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Mental Health as an Advocacy Priority in the Lesbian, Gay, Bisexual, and Transgender Communities


Journal of Psychiatric Practice®: May 2014 - Volume 20 - Issue 3 - p 225–227
doi: 10.1097/01.pra.0000450322.06612.a1
COLUMNS: Advocacy

This column reviews the evolution of lesbian, gay, bisexual, and transgender (LGBT) mental health advocacy in relation to modern mental health advocacy efforts. In addition to developments in organized psychiatry (e.g., American Psychiatric Association’s LGBT caucus), grassroots LGBT community initiatives are playing an important role (e.g., Trevor Project providing crisis intervention/suicide prevention services to LGBT youth, face-to-face mental health services in LGBT community centers). Studies have found that LGBT individuals are at increased risk for mental health problems (e.g., depression, anxiety, substance misuse, suicidal ideation, self-harm). Mental health advocacy in the LGBT community has been slowed by the long-standing association of the concept of homosexuality with psychopathology in mainstream psychiatry (e.g., homosexuality was only removed from the DSM in 1973, ego dystonic homosexuality still appears in the ICD-10). However, positive developments in LGBT mental health advocacy have been fostered by the proposed minority stress model (i.e., that elevated risk of mental illness in LGBT individuals is a consequence of a hostile stressful environment). A particularly encouraging initiative is the It Gets Better Project, in which thousands of videos, some by prominent individuals, have been posted online to send a message of hope to LGBT youth facing harassment and low self-esteem. (Journal of Psychiatric Practice 2014;20:225–227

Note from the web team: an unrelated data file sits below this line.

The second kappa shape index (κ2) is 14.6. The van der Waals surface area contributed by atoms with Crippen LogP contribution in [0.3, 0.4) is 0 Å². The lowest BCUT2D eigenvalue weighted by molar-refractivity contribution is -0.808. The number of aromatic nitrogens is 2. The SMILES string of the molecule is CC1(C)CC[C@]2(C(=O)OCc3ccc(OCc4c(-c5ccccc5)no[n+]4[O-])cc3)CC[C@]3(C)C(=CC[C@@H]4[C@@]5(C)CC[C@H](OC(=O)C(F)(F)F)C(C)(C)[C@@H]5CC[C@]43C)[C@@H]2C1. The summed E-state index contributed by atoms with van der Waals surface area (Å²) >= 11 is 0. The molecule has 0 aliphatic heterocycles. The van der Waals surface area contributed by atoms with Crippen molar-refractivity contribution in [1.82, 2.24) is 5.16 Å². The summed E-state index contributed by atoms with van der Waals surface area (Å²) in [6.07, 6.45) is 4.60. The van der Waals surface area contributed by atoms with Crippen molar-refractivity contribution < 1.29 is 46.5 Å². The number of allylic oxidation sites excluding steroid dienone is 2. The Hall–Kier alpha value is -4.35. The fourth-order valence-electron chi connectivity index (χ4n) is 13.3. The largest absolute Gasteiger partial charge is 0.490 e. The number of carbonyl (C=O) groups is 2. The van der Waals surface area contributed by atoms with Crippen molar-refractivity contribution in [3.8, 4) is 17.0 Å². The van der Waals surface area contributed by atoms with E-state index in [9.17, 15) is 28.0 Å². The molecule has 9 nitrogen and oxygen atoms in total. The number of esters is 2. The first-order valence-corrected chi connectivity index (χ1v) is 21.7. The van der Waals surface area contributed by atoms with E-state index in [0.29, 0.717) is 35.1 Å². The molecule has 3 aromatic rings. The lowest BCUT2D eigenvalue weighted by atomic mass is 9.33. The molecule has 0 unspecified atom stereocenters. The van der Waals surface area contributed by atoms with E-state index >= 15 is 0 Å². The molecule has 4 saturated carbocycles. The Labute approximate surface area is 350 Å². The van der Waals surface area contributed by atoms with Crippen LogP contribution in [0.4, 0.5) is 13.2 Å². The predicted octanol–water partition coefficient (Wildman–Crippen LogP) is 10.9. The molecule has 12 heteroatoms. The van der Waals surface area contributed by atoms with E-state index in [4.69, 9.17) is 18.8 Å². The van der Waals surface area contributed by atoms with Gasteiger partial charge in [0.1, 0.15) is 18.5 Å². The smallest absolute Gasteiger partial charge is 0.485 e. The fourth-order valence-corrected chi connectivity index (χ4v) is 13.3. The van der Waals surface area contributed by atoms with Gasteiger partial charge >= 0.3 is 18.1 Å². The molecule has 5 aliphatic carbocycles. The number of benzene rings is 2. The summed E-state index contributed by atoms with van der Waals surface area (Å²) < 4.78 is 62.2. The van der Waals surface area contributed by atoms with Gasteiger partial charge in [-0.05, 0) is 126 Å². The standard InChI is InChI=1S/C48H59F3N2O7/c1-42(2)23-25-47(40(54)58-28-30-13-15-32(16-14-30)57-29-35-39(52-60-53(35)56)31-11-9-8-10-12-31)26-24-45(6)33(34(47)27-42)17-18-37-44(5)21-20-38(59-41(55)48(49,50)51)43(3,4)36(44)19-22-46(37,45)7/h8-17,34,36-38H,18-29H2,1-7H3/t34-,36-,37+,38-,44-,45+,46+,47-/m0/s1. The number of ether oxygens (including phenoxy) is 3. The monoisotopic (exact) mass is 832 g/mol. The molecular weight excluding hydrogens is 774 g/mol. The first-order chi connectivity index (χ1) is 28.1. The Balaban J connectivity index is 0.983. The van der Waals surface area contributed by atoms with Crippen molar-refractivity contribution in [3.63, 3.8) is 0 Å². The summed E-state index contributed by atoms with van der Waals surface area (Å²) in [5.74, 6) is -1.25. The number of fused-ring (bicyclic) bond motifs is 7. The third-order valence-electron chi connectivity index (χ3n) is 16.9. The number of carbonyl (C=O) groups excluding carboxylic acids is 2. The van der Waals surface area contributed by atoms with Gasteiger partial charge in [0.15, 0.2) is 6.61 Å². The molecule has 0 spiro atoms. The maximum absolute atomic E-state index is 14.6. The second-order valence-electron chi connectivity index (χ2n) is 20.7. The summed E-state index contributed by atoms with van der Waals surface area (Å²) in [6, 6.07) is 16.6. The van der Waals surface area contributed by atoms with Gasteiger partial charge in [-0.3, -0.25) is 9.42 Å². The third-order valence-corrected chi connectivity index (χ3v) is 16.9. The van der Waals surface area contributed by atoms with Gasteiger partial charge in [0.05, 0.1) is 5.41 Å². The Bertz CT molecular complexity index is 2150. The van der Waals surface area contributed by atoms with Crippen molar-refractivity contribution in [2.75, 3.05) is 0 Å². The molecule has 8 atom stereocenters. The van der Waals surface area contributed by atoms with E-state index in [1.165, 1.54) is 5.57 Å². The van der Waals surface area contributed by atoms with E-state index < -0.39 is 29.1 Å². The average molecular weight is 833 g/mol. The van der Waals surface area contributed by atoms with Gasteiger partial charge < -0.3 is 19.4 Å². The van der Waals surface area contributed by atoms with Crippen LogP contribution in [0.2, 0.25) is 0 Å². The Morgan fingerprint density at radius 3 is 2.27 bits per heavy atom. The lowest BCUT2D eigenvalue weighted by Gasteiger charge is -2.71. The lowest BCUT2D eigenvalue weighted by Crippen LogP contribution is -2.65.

Anand Pandya, MD: Associate Professor of Clinical Medicine, Department of Psychiatry and Behavioral Neurosciences, UCLA School of Medicine, Los Angeles, CA.

Sources of support: Dr. Pandya works as a consultant for the National Alliance on Mental Illness.

© 2014 by Lippincott Williams & Wilkins, Inc.